DCSS names DHS vice-principal, basketball coach
Coaching hires and personnel decisions marked the bulk of the decisions made during a called Demopolis City Schools System Board of Education meeting on the morning of June 29 at the central office.
Demopolis High School’s head basketball coaching position was filled with the hire of Norvie Womack to lead the program. The board hired Womack to also fill the position of career prep teacher at Demopolis Middle School as well.
The veteran coach comes to Demopolis after serving as the junior varsity head coach for Central-Tuscaloosa as well as assistant varsity basketball coach and wide receiver coach for football.
Womack earned a degree in physical education from the University of West Alabama in 2000 and has previous varsity head coaching experience in the area after serving in the role at Clarke County High School for the 2002-2003 season.
DHS softball also has a new leader as Brandi Dannelly has assumed the role of head coach. Dannelly, hired to teach physical education at DHS, comes to the school after serving as an assistant coach for the University of Central Arkansas from 2008-2011 and again in 2016-2017. The new coach also served as an assistant at Delta State University from 2006-2008.
Starting in 2011, Dannelly served as head coach at Georgian Court University and posted a 65-48 record during her two seasons in the role.
The three other hires by DCSS include:
• Rachel White as English/language arts teacher at DHS.
• Aubrey McElroy as science teacher at DMS.
• Ieasha Morris as a lunchroom worker at WES.
The board also voted to move Virginia Goodlett to serve as a full-time assistant principal at DHS. Goodlett spent the previous academic year as an assistant principal at both Westside and U.S. Jones.
“She can hit the ground running. She has been in the high school and knows the high school,” Demopolis Superintendent Kyle Kallhoff said of the fit that places Goodlett under the direction of DHS Principal Blaine Hathcock. “That’s what Mr. Hathcock needs; someone to come in and hit the ground running. She is going to work with instruction. She’s going to work with the upperclassmen and do more with instruction. She knows the teachers there. She knows the staff. She is just going to compliment Mr. Hathcock and Mr. Pittman well.”
Goodlett’s return to DHS also puts the school back near its full administrative strength after it carried only one assistant principal during the 2016-2017 school year.
“Traditionally (the second assistant principal position at DHS) has been there. We did not have it there last year, but we are putting it back this year. Our numbers are going to be up a little bit,” Kallhoff said. “You know, 750 is that magic number where you want to have that second administrator. I don’t know that we’ll get to 750, but we’re going to be very close to 750 at the high school. We lost a small senior class and I think there’s a 50-student difference in our freshman class that’s coming up.”
With Goodlett back at DHS, the board consented to advertise the assistant principal spot left behind at the elementary schools. Kallhoff said the job will be posted for 14 days and should be filled by the next board meeting.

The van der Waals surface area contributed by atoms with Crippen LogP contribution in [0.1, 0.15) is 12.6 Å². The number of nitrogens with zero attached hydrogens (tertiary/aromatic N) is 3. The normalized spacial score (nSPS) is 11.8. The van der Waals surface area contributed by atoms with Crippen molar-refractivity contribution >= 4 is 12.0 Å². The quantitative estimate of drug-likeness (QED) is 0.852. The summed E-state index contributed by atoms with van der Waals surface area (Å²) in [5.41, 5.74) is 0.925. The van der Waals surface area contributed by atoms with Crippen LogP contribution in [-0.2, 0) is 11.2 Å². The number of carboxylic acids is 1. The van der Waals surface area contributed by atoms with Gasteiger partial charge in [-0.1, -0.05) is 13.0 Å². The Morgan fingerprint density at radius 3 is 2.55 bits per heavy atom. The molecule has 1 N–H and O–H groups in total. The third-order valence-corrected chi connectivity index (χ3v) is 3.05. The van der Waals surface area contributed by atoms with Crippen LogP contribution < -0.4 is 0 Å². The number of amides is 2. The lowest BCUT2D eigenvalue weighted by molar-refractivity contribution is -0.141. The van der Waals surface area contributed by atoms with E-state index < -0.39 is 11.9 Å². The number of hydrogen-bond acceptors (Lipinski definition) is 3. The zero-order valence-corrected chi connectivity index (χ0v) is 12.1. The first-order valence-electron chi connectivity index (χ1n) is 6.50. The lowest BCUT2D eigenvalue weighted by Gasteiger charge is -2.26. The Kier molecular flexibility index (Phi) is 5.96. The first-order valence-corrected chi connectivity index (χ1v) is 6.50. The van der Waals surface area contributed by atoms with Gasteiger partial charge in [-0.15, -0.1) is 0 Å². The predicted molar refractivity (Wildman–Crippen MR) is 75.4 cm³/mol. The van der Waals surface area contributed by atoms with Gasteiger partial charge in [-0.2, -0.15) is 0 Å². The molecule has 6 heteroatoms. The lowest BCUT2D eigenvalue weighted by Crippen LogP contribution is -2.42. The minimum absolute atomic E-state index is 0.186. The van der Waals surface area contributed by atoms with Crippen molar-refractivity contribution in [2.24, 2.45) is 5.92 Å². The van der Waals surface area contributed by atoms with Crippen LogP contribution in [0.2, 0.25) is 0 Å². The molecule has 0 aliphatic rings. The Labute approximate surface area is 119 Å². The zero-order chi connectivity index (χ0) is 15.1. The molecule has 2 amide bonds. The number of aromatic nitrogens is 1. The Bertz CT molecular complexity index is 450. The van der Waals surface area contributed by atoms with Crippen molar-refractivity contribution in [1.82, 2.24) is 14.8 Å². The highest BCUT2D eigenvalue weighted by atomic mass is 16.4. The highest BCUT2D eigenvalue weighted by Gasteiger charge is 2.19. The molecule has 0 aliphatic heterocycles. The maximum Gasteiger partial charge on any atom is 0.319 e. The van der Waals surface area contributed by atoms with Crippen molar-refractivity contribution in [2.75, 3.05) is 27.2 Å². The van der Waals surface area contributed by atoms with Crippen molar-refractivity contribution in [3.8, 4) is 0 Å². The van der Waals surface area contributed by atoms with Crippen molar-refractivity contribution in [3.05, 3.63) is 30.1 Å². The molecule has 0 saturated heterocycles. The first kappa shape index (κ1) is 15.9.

The hires made makes the superintendent feel positive about the direction of the schools.
“I feel very good. The principals know what their needs are at their schools. We’re still lucky to have quite a few applicants, especially at our elementary level. It’s difficult to fill some of the math and science openings or special ed, but we haven’t had many of those this summer,” Kallhoff said. “I feel good. We’re bringing our staffs together. There are a few openings that are left, but we’ve got another month where I think we can get those gaps filled.”
The board also approved the school system’s Foster Care Plan, which is a state mandate to accommodate students living in foster homes.
“It is due during the summer. They want to know what your plan is and how you’re going to accommodate foster care students within your system. Last year we had seven. This year we anticipate nine. You want to make sure you remove any barriers,” said Kallhoff. “Of course you want to remove barriers for any student, but you certainly want to remove barriers for foster care students who have had challenges they’ve had to go through already in their young lives. You want to make sure their school life is as smooth as it can be.”
DHS and the system will partner with the Marengo County Department of Human Resources to endure the foster care students have their needs addressed.
“It talks about the partnership with DHR, removing any barriers as far as lunch status, and just make sure they’re comfortable and things are going well in school,” Kallhoff said. “Dawn Hewitt is our go-to person. It’s communication. It’s her knowing that she has a direct line to Gina Johnston, our principals, our counselors, me. When they have a student they’re having to deal with for whatever reason, they’re not having to go through red tape and we’re making sure we can identify that child that particular school day and just make things as smooth as possible for that child.”
The next regular board meeting is set for July 17 at 5:15 p.m.
(This article originally appeared in the Saturday, July 1, print edition of the Demopolis Times.)